Delegates spotlighted the need to engage fully and equally with all Member States in order to improve the General Assembly’s working methods, authority and transparency, as the 193‑member organ concluded its annual debate on the revitalization of its work.
Several delegates underlined the Assembly’s critical role as the most representative body of the United Nations as well as its chief deliberative organ, as the Assembly ended its two‑day debate. (See Press Release GA/11973 of 13 November.)
The Russian Federation’s representative emphasized that any effort to change the Assembly’s work must always consider the views of all Member States. He also cautioned against reform proposals that would ultimately prove impractical or excessively codify existing processes.
South Africa’s representative stressed the need to strengthen the Assembly’s authority, describing the organ as the Organization’s most important forum for participation by marginalized countries.
Elaborating on that point, Guatemala’s delegate said that necessary improvements would include enhancing the exchange of best practices, and developing a more fluid relationship between the Assembly and the Economic and Social Council, which would assist Member States in implementing the 2030 Agenda for Sustainable Development and its 17 Sustainable Development Goals.
Meanwhile, several delegates highlighted the Assembly’s critical role in addressing the nexus linking peace, security and development, describing it as central in combatting emerging global challenges.
Also speaking today were representatives of Egypt, Slovakia, United States, Croatia and Bangladesh.
The Assembly will reconvene at 10 a.m. on Friday, 17 November, to consider the interactions among the United Nations, national parliaments and the Inter‑Parliamentary Union.
MARTIN ERIC SIPHO NGUNDZE (South Africa), associating himself with the Non‑Aligned Movement, called for further reforms on the selection and appointment of the Secretary‑General, highlighting the possibility of a term limit and the appointment of the next Secretary‑General by a vote in the Assembly. Moreover, additional human resources must be permanently assigned to the Office of the President of the General Assembly to improve record‑keeping and assist in continuity, he said, calling for sufficient resources allocated from the United Nations regular budget. Turning to the Assembly’s role and authority, he emphasized the importance of equal opportunity between Member States, thus making that body the most important forum for marginalized States to address concerns. In that regard, he welcomed closer coordination between the Main Committees and the ad hoc working group.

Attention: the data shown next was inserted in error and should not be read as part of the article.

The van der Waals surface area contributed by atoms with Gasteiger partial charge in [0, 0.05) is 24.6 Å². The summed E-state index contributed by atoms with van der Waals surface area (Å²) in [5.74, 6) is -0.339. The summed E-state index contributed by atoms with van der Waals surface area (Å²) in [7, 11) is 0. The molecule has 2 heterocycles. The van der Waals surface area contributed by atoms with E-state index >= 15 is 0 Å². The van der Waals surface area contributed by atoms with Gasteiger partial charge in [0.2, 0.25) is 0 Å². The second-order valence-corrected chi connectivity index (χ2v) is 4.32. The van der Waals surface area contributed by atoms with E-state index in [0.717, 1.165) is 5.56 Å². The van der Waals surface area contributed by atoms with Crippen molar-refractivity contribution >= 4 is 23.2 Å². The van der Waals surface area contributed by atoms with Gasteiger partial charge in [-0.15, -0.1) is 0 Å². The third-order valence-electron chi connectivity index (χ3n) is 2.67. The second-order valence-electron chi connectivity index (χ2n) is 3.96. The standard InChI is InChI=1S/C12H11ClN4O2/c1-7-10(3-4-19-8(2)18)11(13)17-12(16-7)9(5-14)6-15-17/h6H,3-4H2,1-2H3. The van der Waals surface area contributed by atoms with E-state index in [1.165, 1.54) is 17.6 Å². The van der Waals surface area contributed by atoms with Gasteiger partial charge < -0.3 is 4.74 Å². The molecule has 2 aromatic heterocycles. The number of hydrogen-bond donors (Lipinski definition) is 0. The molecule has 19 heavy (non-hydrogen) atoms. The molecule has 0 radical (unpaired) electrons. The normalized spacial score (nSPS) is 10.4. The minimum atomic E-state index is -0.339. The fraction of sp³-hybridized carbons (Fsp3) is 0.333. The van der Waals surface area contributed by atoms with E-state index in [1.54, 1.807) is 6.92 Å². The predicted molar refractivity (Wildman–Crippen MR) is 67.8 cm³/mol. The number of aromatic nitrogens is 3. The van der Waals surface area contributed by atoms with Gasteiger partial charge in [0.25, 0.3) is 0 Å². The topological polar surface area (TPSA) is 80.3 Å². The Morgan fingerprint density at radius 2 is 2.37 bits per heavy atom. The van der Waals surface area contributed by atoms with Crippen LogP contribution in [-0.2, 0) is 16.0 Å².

IHAB MOUSTAFA AWAD MOUSTAFA (Egypt), associating himself with the Non‑Aligned Movement, said revitalization of the Assembly’s work was an integral part of wider efforts to enhance the efficiency and effectiveness of the United Nations as a whole. Calling on the international community to mobilize the necessary resources to enhance the authority of the Assembly, he said efforts must be aimed at developing its working methods at administrative and technical levels. The United Nations faced grave challenges and threats, especially in the areas of countering terrorism, achieving peace and security, and realizing sustainable development. Hence, cooperation was required among various organs, particularly the General Assembly and the Security Council. He also expressed concern that the Assembly’s secret ballot system paved the way for violating the principle of transparency, leaving room for manipulation.
MICHAL MLYNÁR (Slovakia), associating himself with the European Union, said that the last few years had demonstrated that the Assembly could make significant achievements in relation to its revitalization processes. Citing progress on matters related to improving appointments and voting processes, he said further advancement was needed in aligning the Assembly’s work with the 2030 Agenda for Sustainable Development. The relationship between the General Assembly and other principal organs was instrumental to ensure better coordination on issues that required harmonized action by the United Nations. Advancing gender equality as it related to the work of the General Assembly was also critical.